This is a crutch. When you want this kind of transparency, and this is what you feel like you need, it is because you are feeling jealous. You are feeling insecure. There's stuff going on. And so instead of dealing with that stuff, you use this as a crutch to try and feel more secure. And then it just backfires for all the reasons we discussed. And so the way that you break out of this is, number one, understand that this is a crutch. This is a crutch. And then from there, you can look at what is it a crutch for? Anytime we're doing things that are making us uncomfortable. You need to ask yourself, what is it that you are getting from this. Because anytime you're continuing a behavior that you don't like or that you think you shouldn't be doing or that is causing you pain. And it's because you're getting something out of that. So when you're looking at this and you've been in a situation, you've had this transparency, and you've looked at these texts or these pictures, and it's UGH inside, but you're still doing it, what you do is you ask yourself, because you know it's hurting you to do it-- I've never ran across a single client who again, unless they're that like 1% of people who finds this exciting, didn't know that when they read these things, it just hurts them inside. And so you ask yourself, "So I'm doing this thing that's hurting, what am I getting from that? Or what do I think I'm getting from that?" And maybe the answer is you don't trust your partner. There's broken trust and that has been dealt with. Maybe the answer is you don't have really solid agreements or you don't trust your partner to keep to your agreements. Maybe the answer is the idea of your partner falling in love with somebody else terrifies you. And this is a way you can make sure that's not happening. Maybe the idea is you're worried your partner is going to find somebody prettier or sexier or more handsome or more fun than you and if you can just see these messages, you'll know that isn't the case. Until you find 10 reasons to convince yourself that's exactly what's happening in the messages.

Josh 25:14
So step one, like I said, is to realize that it's a crutch. Step two, is to ask yourself, what is it a crutch for? What is it that you are scared of? That you are worried about? That is left in the wind? That you're feeling insecure about? That you're trying to use this to compensate for? And then once you figure out what those things are, the solution is not, as we said, to have this this transparency. The solution is to fix those places, that you're insecure. It's the fix those places that there's not trust. It's to reconnect. If the problem is that you aren't feeling well by your partner, and you don't want them to love somebody else, it's to work through the jealousy. If you're just like drowning in that jealousy and anxiety, it is to get agreements in place that actually work. It's to get to a place where you can trust your partner to actually build that trust, where you trust him to keep those agreements. It's to get the stuff in place to where your partner is bringing back the things that you do need to know, so you're not having to try and get that by looking through all of their shit. And then making yourself feel worse. Whatever it is, you fix the things that are wrong.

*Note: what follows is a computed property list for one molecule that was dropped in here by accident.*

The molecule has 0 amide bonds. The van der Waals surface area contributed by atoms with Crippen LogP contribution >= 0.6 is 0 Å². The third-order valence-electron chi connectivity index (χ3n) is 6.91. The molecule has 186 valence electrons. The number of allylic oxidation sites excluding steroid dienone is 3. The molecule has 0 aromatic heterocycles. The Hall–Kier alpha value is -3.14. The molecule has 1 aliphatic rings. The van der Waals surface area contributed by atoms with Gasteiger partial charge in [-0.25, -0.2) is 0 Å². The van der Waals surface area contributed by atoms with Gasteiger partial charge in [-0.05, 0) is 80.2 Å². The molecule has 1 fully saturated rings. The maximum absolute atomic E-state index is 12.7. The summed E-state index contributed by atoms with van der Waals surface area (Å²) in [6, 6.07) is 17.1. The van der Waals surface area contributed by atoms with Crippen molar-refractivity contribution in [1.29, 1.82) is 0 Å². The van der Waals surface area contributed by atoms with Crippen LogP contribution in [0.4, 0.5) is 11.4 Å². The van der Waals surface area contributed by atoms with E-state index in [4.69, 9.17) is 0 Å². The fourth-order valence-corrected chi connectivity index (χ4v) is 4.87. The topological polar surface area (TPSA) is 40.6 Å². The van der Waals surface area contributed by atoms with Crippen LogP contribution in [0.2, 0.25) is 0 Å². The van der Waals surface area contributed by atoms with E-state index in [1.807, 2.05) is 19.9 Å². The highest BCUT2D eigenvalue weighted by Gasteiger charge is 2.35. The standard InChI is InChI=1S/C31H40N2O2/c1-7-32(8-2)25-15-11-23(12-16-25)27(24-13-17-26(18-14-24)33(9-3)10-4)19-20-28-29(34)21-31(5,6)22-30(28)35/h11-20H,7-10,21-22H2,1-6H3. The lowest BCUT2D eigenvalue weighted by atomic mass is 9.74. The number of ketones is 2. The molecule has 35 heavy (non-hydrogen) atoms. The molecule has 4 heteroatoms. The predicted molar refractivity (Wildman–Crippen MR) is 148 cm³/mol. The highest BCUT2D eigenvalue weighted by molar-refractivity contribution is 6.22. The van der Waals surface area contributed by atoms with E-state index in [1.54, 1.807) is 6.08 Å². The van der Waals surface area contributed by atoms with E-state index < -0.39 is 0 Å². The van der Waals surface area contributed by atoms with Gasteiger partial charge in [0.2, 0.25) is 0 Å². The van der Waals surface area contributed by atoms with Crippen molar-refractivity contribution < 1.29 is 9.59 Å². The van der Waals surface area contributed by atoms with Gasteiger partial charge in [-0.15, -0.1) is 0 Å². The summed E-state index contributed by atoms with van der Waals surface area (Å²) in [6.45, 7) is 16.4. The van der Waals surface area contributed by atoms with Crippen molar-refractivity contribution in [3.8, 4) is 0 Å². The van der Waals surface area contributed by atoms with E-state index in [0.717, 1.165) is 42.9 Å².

Josh 26:45
You get to a place where you are having that trust in your partner, that they're going to keep their words, where you know that you are navigating things the right way. So there's not any like unexpected landmines to where you know that you have so much love and passion from your partner that you don't care if they get something somewhere else. To where you are so secure in your relationship, and the future and what that looks like that you don't need to try and get that for me to your partner's texts. And here's what's awesome. Not only does that actually work, as opposed to this transparency, which doesn't and does the opposite. But you actually improve your relationship along the way. You fix those things that aren't working. You really address the root causes. And in doing that, not only do you get that confidence, and that security, but you build an amazing, thriving, awesome trusting relationship along the way, because that's the only way you get that level of security to begin with. And guess what? Then it's awesome! Then instead of like being in fear, and worry, and trying to deal with it by looking at your partner's phone, everything's just so freaking amazing, that you're like, "Why the hell would I want to look at their phone and feel worse about things?Stuff's great. Why would I want to find reasons to be upset with something that's awesome?" And that's where you want to get.